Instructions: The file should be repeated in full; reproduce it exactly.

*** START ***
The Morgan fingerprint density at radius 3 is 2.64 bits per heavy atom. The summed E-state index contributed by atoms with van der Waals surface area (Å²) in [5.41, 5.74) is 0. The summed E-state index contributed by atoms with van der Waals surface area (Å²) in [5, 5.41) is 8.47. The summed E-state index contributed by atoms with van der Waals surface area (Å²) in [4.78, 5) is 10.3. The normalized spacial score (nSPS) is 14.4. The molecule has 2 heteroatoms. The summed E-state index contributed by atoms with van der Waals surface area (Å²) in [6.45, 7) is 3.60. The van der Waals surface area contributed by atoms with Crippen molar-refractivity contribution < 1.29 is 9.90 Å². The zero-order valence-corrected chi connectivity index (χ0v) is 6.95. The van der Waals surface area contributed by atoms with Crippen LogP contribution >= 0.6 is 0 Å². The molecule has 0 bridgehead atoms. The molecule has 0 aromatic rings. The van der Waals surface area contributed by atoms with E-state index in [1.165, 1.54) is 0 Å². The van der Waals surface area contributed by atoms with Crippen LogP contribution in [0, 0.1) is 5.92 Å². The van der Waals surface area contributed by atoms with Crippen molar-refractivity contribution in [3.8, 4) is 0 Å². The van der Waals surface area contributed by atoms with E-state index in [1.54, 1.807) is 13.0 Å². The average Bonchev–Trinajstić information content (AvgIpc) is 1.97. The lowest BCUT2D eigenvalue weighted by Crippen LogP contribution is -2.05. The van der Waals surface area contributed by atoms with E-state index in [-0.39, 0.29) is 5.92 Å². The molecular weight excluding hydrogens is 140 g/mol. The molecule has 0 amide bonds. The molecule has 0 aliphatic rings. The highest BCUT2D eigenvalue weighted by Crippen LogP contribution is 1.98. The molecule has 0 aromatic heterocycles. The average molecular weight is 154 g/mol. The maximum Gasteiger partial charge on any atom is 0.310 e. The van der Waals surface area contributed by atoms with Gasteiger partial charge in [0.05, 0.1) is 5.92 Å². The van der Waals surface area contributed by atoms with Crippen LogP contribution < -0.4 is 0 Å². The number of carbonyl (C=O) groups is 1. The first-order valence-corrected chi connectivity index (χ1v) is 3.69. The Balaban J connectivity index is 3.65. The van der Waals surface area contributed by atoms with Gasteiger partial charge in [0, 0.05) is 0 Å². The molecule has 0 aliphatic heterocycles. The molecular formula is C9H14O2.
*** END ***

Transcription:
The Morgan fingerprint density at radius 3 is 2.64 bits per heavy atom. The summed E-state index contributed by atoms with van der Waals surface area (Å²) in [5.41, 5.74) is 0. The summed E-state index contributed by atoms with van der Waals surface area (Å²) in [5, 5.41) is 8.47. The summed E-state index contributed by atoms with van der Waals surface area (Å²) in [4.78, 5) is 10.3. The normalized spacial score (nSPS) is 14.4. The molecule has 2 heteroatoms. The summed E-state index contributed by atoms with van der Waals surface area (Å²) in [6.45, 7) is 3.60. The van der Waals surface area contributed by atoms with Crippen molar-refractivity contribution < 1.29 is 9.90 Å². The zero-order valence-corrected chi connectivity index (χ0v) is 6.95. The van der Waals surface area contributed by atoms with Crippen LogP contribution >= 0.6 is 0 Å². The molecule has 0 bridgehead atoms. The molecule has 0 aromatic rings. The van der Waals surface area contributed by atoms with E-state index in [1.165, 1.54) is 0 Å². The van der Waals surface area contributed by atoms with Crippen LogP contribution in [0, 0.1) is 5.92 Å². The van der Waals surface area contributed by atoms with Crippen molar-refractivity contribution in [3.8, 4) is 0 Å². The van der Waals surface area contributed by atoms with E-state index in [1.54, 1.807) is 13.0 Å². The average Bonchev–Trinajstić information content (AvgIpc) is 1.97. The lowest BCUT2D eigenvalue weighted by Crippen LogP contribution is -2.05. The van der Waals surface area contributed by atoms with E-state index in [-0.39, 0.29) is 5.92 Å². The molecular weight excluding hydrogens is 140 g/mol. The molecule has 0 amide bonds. The molecule has 0 aliphatic rings. The highest BCUT2D eigenvalue weighted by Crippen LogP contribution is 1.98. The molecule has 0 aromatic heterocycles. The average molecular weight is 154 g/mol. The maximum Gasteiger partial charge on any atom is 0.310 e. The van der Waals surface area contributed by atoms with Gasteiger partial charge in [0.05, 0.1) is 5.92 Å². The van der Waals surface area contributed by atoms with Crippen LogP contribution < -0.4 is 0 Å². The number of carbonyl (C=O) groups is 1. The first-order valence-corrected chi connectivity index (χ1v) is 3.69. The Balaban J connectivity index is 3.65. The van der Waals surface area contributed by atoms with Gasteiger partial charge in [0, 0.05) is 0 Å². The molecule has 0 aliphatic heterocycles. The molecular formula is C9H14O2.